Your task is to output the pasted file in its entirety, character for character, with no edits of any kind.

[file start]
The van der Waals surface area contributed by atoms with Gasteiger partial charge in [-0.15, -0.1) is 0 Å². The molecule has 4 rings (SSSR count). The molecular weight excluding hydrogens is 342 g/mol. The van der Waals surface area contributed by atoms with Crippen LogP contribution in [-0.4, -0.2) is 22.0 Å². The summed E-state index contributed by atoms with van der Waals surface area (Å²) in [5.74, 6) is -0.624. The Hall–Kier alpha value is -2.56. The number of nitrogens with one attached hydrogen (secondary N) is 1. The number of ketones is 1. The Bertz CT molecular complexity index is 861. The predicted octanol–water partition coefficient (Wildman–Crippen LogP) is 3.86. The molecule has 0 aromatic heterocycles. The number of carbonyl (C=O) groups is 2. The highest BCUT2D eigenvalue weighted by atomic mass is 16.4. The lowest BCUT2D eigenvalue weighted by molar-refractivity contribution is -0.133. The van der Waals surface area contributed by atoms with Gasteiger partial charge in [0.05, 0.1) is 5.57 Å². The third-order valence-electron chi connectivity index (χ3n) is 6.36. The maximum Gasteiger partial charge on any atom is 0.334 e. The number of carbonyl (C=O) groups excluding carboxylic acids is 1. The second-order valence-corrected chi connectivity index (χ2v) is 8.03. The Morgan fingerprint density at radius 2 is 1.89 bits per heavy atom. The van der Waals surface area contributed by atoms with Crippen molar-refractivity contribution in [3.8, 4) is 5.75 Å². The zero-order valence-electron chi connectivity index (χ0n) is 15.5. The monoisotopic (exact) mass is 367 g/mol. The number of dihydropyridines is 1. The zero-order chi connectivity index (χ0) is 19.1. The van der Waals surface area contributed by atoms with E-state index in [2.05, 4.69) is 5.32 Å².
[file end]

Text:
The van der Waals surface area contributed by atoms with Gasteiger partial charge in [-0.15, -0.1) is 0 Å². The molecule has 4 rings (SSSR count). The molecular weight excluding hydrogens is 342 g/mol. The van der Waals surface area contributed by atoms with Crippen LogP contribution in [-0.4, -0.2) is 22.0 Å². The summed E-state index contributed by atoms with van der Waals surface area (Å²) in [5.74, 6) is -0.624. The Hall–Kier alpha value is -2.56. The number of nitrogens with one attached hydrogen (secondary N) is 1. The number of ketones is 1. The Bertz CT molecular complexity index is 861. The predicted octanol–water partition coefficient (Wildman–Crippen LogP) is 3.86. The molecule has 0 aromatic heterocycles. The number of carbonyl (C=O) groups is 2. The highest BCUT2D eigenvalue weighted by atomic mass is 16.4. The lowest BCUT2D eigenvalue weighted by molar-refractivity contribution is -0.133. The van der Waals surface area contributed by atoms with Gasteiger partial charge in [0.05, 0.1) is 5.57 Å². The third-order valence-electron chi connectivity index (χ3n) is 6.36. The maximum Gasteiger partial charge on any atom is 0.334 e. The number of carbonyl (C=O) groups excluding carboxylic acids is 1. The second-order valence-corrected chi connectivity index (χ2v) is 8.03. The Morgan fingerprint density at radius 2 is 1.89 bits per heavy atom. The van der Waals surface area contributed by atoms with Crippen molar-refractivity contribution in [3.8, 4) is 5.75 Å². The zero-order valence-electron chi connectivity index (χ0n) is 15.5. The monoisotopic (exact) mass is 367 g/mol. The number of dihydropyridines is 1. The zero-order chi connectivity index (χ0) is 19.1. The van der Waals surface area contributed by atoms with E-state index in [2.05, 4.69) is 5.32 Å².